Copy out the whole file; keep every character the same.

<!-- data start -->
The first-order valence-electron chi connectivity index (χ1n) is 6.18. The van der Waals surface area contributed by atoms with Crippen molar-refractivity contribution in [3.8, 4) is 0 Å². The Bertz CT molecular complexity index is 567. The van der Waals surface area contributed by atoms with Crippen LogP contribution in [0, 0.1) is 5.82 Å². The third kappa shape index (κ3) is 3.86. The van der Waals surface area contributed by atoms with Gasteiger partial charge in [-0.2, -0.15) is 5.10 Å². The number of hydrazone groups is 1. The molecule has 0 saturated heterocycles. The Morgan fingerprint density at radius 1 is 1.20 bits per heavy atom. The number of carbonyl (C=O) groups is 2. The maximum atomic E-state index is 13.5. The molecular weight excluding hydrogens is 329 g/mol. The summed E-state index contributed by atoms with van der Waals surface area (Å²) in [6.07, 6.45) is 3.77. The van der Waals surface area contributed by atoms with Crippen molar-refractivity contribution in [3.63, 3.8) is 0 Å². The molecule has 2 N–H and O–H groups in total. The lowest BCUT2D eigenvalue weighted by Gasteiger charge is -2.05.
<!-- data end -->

The first-order valence-electron chi connectivity index (χ1n) is 6.18. The van der Waals surface area contributed by atoms with Crippen molar-refractivity contribution in [3.8, 4) is 0 Å². The Bertz CT molecular complexity index is 567. The van der Waals surface area contributed by atoms with Crippen LogP contribution in [0, 0.1) is 5.82 Å². The third kappa shape index (κ3) is 3.86. The van der Waals surface area contributed by atoms with Gasteiger partial charge in [-0.2, -0.15) is 5.10 Å². The number of hydrazone groups is 1. The molecule has 0 saturated heterocycles. The Morgan fingerprint density at radius 1 is 1.20 bits per heavy atom. The number of carbonyl (C=O) groups is 2. The maximum atomic E-state index is 13.5. The molecular weight excluding hydrogens is 329 g/mol. The summed E-state index contributed by atoms with van der Waals surface area (Å²) in [6.07, 6.45) is 3.77. The van der Waals surface area contributed by atoms with Crippen molar-refractivity contribution in [3.63, 3.8) is 0 Å². The molecule has 2 N–H and O–H groups in total. The lowest BCUT2D eigenvalue weighted by Gasteiger charge is -2.05.